Ethane Pipeline Project Would Feed Canadian Demand

WILLISTON, N.D. – A proposed pipeline would send more ethane from the Bakken to Alberta’s petrochemical industry, adding value to North Dakota natural gas as the state works to reduce flaring.

Vantage Pipeline laid out its plans Thursday to the North Dakota Public Service Commission for a 47-mile pipeline that would transport liquid ethane in Williams and Divide counties.

The pipeline would start at Oneok Partners’ Stateline II gas processing plant near Williston and connect to the existing Vantage ethane pipeline system near the Canadian border, transporting 26,000 barrels per day.

Public Service Commissioner Randy Christmann said he thinks the proposal is an exciting project because adding more value to natural gas could add more incentive to producers to capture gas that is currently being flared.

North Dakota produced more than 1.6 billion cubic feet per day of natural gas in May. Producers flared 18 percent of the gas that month.

Most ethane produced in North Dakota is blended with methane and consumed by homes and businesses, or it’s blended with other natural gas liquids and shipped out of state for further processing, said Justin Kringstad, director of the North Dakota Pipeline Authority.

Separating the ethane from other natural gas liquids attracts a premium price for producers,  said Jason Wiun, vice president for conventional pipelines for Pembina, a Canadian company that acquired Vantage.

Oneok is spending an estimated $60 million to $80 million to construct de-ethanization towers at the Stateline facility to separate ethane on site, said spokeswoman Stephanie Higgins. The construction is expected to be complete in the second quarter of next year.

Higgins said the project is not expected to have a direct effect on flaring because it won’t enable the company to capture more natural gas produced at the wellhead.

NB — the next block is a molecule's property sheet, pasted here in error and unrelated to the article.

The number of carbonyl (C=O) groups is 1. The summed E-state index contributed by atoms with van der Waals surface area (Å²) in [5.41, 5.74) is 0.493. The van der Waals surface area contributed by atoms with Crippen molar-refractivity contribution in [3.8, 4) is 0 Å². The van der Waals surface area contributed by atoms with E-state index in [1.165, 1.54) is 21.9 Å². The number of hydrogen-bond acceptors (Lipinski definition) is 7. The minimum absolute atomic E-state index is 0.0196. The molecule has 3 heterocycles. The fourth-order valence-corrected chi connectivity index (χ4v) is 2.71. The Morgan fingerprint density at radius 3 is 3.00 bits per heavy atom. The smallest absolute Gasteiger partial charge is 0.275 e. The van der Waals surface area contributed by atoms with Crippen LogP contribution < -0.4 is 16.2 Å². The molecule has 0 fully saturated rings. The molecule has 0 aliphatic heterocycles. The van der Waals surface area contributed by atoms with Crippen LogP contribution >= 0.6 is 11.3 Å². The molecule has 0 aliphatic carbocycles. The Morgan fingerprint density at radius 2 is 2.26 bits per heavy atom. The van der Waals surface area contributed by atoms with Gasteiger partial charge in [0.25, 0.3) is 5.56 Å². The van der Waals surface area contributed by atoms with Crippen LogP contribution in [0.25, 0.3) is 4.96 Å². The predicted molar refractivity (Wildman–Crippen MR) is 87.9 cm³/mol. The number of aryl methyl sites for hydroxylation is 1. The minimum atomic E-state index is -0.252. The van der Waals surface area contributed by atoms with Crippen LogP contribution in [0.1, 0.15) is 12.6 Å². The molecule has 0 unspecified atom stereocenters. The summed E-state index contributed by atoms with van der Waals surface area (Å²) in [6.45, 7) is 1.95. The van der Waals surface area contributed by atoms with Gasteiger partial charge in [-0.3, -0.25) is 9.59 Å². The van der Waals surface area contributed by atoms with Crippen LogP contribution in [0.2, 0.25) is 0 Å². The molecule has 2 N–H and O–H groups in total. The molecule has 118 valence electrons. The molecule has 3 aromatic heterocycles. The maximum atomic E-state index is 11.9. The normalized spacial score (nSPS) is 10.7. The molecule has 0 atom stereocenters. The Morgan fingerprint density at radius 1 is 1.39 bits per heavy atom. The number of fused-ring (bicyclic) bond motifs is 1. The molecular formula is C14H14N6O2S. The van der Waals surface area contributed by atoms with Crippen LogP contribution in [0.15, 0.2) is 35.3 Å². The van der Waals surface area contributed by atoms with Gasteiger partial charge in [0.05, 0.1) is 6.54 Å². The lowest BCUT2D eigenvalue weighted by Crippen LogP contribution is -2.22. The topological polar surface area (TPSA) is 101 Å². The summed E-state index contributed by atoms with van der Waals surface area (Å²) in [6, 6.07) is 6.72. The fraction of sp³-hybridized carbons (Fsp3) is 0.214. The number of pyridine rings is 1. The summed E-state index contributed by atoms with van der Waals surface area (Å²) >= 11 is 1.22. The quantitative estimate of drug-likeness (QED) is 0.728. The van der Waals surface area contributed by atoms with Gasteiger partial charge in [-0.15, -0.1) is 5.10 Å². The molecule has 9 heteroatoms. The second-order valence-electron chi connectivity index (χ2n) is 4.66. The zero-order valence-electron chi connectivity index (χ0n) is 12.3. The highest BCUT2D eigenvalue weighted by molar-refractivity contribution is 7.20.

Vantage has a long-term agreement to sell the ethane to Nova Chemicals in Alberta, where it’s used to produce plastics, rubber, detergents and other consumer products. Gas drilling has declined in Alberta, and the regional ethane supply is projected to fall short of the petrochemical industry’s demand, Wiun said.

“Imports from the Bakken formation and other shale plays are expected to supply the deficit over the next 20 years,” Wiun said.

Vantage currently transports 20,000 to 25,000 barrels per day of liquid ethane from the Hess gas processing plant in Tioga to Alberta. The proposed pipeline, which would connect with the existing Vantage line near Stady in Divide County, would be the only additional pipeline to transport pure ethane in North Dakota.

Commission Chairwoman Julie Fedorchak said she’d like to see North Dakota develop its own petrochemical industry.

Badlands NGL’s LLC and two partners announced plans last October for a $4 billion plant in North Dakota that would convert ethane gas into polyethylene for use in plastic products. In June, the company said it had yet to secure an ethane supply for the project.

“I’m hopeful long-term that there’s more ethane that stays in North Dakota, but I also understand there’s plenty of ethane, so there should be enough to go around,” Fedorchak said.

If the Public Service Commission approves the pipeline, construction could start as early as September. The company aims to put the pipeline into service in early 2016.

Commissioners said it was encouraging to see that Vantage has secured easements with 100 percent of landowners.

“Apparently they’re working pretty well with landowners,” Christmann said.

Commissioners pressed Vantage officials for details about reclamation and the company’s contingency plans if they are still doing construction during winter weather.

“With the magnitude of pipeline construction occurring in North Dakota, we have to do the reclamation right,” Fedorchak said.